Take the 2-minute tour ×
Stack Overflow is a question and answer site for professional and enthusiast programmers. It's 100% free, no registration required.

I have an application that runs in any one OS (either win7(x86) or win xp).

My project is designed in Visual studio 2010, I am using .Net 4.0.

Earlier the project's "working directory" in the properties was specified for win 7 but when i build my project it said unable to locate the working directory(C:\Program Files(x86)\app)

I now changed my working to directory as C:\Program Files\app. My application acts as a plugin to MS excel 2003. And now i am able to run it.

so how can i make my application run in both win xp and win 7?

I am using WinForms .net 4.0 c#.

 private void MyMenuItem_Click(object sender, EventArgs e)
        MyMenuItem.Enabled = false;   
        string installPath;
        string helpFileName;
        string appName;

installPath =   Environment.GetFolderPath(Environment.SpecialFolder.ProgramFiles);
        appName = "\\MyApp\\";   

        if (System.IO.File.Exists(installPath + appName+ helpFileName))

System.Windows.Forms.Help.ShowHelp(new System.Windows.Forms.Control()                              installPath + appName + helpFileName, 

share|improve this question

1 Answer 1

up vote 2 down vote accepted

Have a look at the Environment.SpecialFolder enumeration

In System.IO there's a static class called Path with some very nice stuff on

Struggled a bit because I can't see where you are getting helpFileName from...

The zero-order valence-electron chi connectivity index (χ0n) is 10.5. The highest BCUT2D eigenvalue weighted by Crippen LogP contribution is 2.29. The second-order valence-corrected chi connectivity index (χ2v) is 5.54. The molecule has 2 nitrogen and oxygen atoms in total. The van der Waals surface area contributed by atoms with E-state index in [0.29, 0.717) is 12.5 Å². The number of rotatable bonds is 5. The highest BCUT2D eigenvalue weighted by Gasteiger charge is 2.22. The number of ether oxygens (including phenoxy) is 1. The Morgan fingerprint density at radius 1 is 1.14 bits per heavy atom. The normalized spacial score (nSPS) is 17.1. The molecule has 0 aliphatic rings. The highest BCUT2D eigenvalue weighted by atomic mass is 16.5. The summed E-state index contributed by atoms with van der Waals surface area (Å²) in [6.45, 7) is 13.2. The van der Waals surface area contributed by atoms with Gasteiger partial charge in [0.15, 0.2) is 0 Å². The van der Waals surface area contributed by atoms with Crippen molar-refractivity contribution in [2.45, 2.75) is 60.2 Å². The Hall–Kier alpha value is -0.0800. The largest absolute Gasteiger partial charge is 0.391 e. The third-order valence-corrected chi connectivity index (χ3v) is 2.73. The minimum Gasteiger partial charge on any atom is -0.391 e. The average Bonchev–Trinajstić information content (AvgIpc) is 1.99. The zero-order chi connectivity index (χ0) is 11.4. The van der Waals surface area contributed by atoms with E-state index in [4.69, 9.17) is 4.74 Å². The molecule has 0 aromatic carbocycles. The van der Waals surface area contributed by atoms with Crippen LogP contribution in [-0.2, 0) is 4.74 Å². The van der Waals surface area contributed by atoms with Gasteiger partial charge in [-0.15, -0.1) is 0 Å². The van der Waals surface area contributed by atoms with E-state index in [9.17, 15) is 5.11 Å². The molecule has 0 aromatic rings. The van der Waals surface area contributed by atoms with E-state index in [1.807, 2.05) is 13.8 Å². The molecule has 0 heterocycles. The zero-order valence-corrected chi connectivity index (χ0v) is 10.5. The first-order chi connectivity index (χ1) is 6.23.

private void MyMenuItem_Click(object sender, EventArgs e)
   MyMenuItem.Enabled = false;   
   String helpFileName = "IDoNotKnow.ext";
   string fileName = Path.Combine(Environment.GetFolderPath(Environment.SpecialFolder.ProgramFiles),Path.Combine("MyApp",helpfileName));
   if (System.IO.File.Exists(fileName))
      System.Windows.Forms.Help.ShowHelp(new System.Windows.Forms.Control(),fileName,System.Windows.Forms.HelpNavigator.TableOfContents);

One of the things Path.Combine does for you is you don't have to worry about the backslashes. If there's a trailing one on an argument it uses it, if there isn't it pops it in. Hides a lot of mess that, on occasion.

share|improve this answer
-should "public string LANG_FOLDER_PATH = Environment.GetFolderPath(Environment.SpecialFolder.ProgramFiles) + "\\app\\lang\\"; " i have made this change to work both on xp and win,does this work? –  roopini n Jan 21 '13 at 6:26
No reason why not from this persepective. However, don't concatenate paths, have a look at Path.Combine in System.IO –  Tony Hopkinson Jan 21 '13 at 11:23
@Tony-I have posted the code... –  roopini n Jan 23 '13 at 3:55
Addendum to answer added to illustrate the joy that is Path.Combine –  Tony Hopkinson Jan 23 '13 at 16:48
eh filename is just somne were to store all the bits to it. And if you are doing it through special folder, there shouldn't be a conflict. –  Tony Hopkinson Jan 24 '13 at 12:06

Your Answer


By posting your answer, you agree to the privacy policy and terms of service.

Not the answer you're looking for? Browse other questions tagged or ask your own question.